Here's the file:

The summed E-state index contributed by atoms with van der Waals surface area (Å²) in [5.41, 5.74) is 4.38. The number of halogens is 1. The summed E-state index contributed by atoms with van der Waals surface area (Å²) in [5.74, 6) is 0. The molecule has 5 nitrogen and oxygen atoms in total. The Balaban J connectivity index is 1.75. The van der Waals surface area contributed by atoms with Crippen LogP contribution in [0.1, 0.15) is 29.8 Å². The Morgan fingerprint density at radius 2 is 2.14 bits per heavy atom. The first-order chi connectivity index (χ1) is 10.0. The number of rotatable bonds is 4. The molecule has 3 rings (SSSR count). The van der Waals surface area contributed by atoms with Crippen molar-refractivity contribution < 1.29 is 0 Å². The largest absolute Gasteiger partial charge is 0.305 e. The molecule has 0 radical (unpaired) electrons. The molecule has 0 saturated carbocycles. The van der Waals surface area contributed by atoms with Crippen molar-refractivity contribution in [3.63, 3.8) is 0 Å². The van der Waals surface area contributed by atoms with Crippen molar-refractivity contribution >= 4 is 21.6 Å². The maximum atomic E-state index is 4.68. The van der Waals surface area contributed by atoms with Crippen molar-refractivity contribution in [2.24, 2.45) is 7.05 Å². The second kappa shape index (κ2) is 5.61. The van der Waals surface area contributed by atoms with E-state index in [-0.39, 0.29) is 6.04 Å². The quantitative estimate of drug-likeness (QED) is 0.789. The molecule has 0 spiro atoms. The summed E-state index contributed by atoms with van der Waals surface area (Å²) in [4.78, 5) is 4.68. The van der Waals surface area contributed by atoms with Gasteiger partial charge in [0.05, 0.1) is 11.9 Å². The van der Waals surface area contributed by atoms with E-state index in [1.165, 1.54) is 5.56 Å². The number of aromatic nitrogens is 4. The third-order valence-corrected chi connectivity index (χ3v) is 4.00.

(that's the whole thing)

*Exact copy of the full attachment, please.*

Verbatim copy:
The summed E-state index contributed by atoms with van der Waals surface area (Å²) in [5.41, 5.74) is 4.38. The number of halogens is 1. The summed E-state index contributed by atoms with van der Waals surface area (Å²) in [5.74, 6) is 0. The molecule has 5 nitrogen and oxygen atoms in total. The Balaban J connectivity index is 1.75. The van der Waals surface area contributed by atoms with Crippen LogP contribution in [0.1, 0.15) is 29.8 Å². The Morgan fingerprint density at radius 2 is 2.14 bits per heavy atom. The first-order chi connectivity index (χ1) is 10.0. The number of rotatable bonds is 4. The molecule has 3 rings (SSSR count). The van der Waals surface area contributed by atoms with Crippen molar-refractivity contribution < 1.29 is 0 Å². The largest absolute Gasteiger partial charge is 0.305 e. The molecule has 0 radical (unpaired) electrons. The molecule has 0 saturated carbocycles. The van der Waals surface area contributed by atoms with Crippen molar-refractivity contribution in [3.63, 3.8) is 0 Å². The van der Waals surface area contributed by atoms with Crippen molar-refractivity contribution >= 4 is 21.6 Å². The maximum atomic E-state index is 4.68. The van der Waals surface area contributed by atoms with Crippen molar-refractivity contribution in [2.24, 2.45) is 7.05 Å². The second kappa shape index (κ2) is 5.61. The van der Waals surface area contributed by atoms with E-state index in [-0.39, 0.29) is 6.04 Å². The quantitative estimate of drug-likeness (QED) is 0.789. The molecule has 0 spiro atoms. The summed E-state index contributed by atoms with van der Waals surface area (Å²) in [4.78, 5) is 4.68. The van der Waals surface area contributed by atoms with Gasteiger partial charge in [0.05, 0.1) is 11.9 Å². The van der Waals surface area contributed by atoms with E-state index in [1.165, 1.54) is 5.56 Å². The number of aromatic nitrogens is 4. The third-order valence-corrected chi connectivity index (χ3v) is 4.00.